The author of 50 discworld novels said the competition was open to "Stories set on Earth, although it may be an Earth that might have been, or might yet be, one that has gone down a different leg of the famous trousers of time." "Maybe the continents will be different and the climate unfamiliar, but the physics will be the same as ours. What goes up must come down, ants are ant-sized because if they were any bigger their legs wouldn't carry them. In short, the story must be theoretically possible on some version of the past, present or future of a planet Earth."
There were, by all accounts, more than 500 entries vying for the prize of a publishing deal with Transworld and a cheque for £20,000 and from the shortlist of six the award, surprisingly, ended up being shared by two authors Michael Logan for 'Apocalypse Cow' "...the story of a group of social misfits thrown together after the government accidentally unleashes an experimental bioweapon, with peculiar repercussions for Britain's farm animals" and David Logan (no relation) for 'Half Sick of Shadows', described by Transworld as "A darkly atmospheric, richly written coming-of-age novel in the spirit of Iain Banks's The Wasp Factory."
The panel of judges comprised Pratchett, Tony Robinson (of Baldrick fame) and experts from Transworld Publishing and Waterstone's. "It was a long deliberation and although to some it might seem a cop-out to split the prize, we decided that since the award existed to find new talent then this was the happiest decision to make," said Pratchett, "Half Sick of Shadows and Apocalypse Cow both stood out in their different ways and I wish their creators the best of luck in their writing careers."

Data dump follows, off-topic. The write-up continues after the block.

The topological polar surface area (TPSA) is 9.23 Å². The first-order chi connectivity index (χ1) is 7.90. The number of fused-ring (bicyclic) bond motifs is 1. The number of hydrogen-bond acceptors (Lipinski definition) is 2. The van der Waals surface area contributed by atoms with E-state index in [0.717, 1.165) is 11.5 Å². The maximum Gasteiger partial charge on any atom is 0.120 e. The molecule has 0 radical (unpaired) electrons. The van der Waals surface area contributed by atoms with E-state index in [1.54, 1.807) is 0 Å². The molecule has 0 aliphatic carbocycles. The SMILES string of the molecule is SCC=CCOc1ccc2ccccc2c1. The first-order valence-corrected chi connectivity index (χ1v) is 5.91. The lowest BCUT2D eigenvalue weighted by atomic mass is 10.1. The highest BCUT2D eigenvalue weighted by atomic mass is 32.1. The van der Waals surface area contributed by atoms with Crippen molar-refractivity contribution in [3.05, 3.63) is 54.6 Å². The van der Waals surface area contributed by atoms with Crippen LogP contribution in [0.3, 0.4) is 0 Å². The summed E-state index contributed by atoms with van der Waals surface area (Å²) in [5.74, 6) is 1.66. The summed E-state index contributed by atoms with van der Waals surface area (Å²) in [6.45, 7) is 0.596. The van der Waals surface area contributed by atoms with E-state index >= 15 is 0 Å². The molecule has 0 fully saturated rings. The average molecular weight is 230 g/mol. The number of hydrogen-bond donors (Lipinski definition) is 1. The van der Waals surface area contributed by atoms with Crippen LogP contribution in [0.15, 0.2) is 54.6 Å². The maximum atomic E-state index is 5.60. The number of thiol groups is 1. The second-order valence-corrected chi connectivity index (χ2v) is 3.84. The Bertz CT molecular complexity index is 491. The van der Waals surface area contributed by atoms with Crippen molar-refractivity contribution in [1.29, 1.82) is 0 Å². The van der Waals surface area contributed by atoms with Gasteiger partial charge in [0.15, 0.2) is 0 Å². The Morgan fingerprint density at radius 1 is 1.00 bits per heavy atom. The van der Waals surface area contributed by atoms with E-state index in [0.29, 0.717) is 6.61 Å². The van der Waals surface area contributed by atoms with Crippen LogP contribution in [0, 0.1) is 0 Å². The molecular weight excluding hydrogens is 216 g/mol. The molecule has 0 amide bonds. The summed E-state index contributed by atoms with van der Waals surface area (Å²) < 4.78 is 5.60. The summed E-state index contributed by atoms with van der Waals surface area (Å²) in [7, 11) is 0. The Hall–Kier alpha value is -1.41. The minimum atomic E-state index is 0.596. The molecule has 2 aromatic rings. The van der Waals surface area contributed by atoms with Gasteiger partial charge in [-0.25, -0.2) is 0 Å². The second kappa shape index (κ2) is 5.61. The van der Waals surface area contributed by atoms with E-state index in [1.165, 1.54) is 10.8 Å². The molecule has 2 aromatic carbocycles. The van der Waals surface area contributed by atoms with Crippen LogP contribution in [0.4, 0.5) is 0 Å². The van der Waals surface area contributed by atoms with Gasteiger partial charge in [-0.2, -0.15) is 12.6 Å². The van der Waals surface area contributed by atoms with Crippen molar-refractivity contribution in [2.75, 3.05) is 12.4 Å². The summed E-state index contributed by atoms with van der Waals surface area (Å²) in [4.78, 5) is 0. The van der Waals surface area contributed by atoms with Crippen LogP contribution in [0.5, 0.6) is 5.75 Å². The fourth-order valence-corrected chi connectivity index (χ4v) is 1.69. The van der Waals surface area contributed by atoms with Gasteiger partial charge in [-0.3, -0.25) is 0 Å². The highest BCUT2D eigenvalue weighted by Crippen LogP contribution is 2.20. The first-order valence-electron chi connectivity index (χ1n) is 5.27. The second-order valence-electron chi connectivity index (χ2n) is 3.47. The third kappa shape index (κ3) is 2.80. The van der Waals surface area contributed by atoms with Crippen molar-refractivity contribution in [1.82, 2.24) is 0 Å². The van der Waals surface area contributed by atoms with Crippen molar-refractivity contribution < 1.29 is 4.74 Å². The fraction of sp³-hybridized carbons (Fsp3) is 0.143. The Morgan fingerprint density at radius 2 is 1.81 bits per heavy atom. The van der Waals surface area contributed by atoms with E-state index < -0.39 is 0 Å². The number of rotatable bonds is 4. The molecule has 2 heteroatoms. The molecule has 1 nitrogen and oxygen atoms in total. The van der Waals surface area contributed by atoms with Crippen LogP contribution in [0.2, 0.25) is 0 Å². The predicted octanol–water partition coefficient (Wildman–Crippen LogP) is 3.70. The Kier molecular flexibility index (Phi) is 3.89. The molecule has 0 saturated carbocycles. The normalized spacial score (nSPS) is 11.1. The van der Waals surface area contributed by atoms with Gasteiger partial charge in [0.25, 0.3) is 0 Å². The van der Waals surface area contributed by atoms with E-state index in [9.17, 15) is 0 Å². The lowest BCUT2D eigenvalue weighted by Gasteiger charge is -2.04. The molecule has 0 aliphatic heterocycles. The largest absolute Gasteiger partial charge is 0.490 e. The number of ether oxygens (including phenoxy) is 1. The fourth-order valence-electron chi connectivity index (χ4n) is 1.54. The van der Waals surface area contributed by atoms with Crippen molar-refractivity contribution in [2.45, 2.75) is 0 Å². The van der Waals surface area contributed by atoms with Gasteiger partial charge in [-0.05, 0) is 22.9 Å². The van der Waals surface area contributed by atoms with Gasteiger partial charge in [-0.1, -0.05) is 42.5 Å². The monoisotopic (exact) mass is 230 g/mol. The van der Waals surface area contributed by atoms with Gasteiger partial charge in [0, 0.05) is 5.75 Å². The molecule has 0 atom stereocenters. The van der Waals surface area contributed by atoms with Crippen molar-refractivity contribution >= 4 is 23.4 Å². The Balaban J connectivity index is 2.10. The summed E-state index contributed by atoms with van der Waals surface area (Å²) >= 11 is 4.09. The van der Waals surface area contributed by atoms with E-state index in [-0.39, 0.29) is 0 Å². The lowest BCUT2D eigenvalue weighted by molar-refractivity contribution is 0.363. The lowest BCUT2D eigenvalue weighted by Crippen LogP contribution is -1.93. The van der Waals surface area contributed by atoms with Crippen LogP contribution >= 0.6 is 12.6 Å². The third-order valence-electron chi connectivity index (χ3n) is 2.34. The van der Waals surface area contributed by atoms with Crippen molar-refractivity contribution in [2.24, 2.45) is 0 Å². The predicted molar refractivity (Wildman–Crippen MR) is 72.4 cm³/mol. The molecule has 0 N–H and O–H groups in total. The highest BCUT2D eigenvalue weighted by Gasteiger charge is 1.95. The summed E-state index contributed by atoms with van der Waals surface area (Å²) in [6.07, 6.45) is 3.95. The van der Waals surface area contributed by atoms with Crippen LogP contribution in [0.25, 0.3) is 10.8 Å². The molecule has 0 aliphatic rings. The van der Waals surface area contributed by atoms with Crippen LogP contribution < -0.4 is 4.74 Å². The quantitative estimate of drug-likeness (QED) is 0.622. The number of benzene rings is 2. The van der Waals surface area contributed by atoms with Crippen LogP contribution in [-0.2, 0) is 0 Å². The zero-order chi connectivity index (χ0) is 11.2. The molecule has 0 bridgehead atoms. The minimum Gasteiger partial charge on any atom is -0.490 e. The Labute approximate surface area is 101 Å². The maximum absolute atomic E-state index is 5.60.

"Ever since I wrote my first short story at the age of eight, it has been my dream to become an author – although the idea for a novel about sex-crazed zombie cows did come a little later," said Michael Logan, a Scottish ex-pat now living in Kenya. "The full impact of attaining a lifelong goal has yet to fully sink in. I'm sure it will hit me on the way home, when I will bemuse all around me by performing a victorious knee-slide across the concourse at Gatwick."
David Logan, from Carrickfergus, Northern Ireland said he felt "...very lucky" to win the prize. "I am disappointed for the runners-up. The difference between winning and losing is a hair's breadth."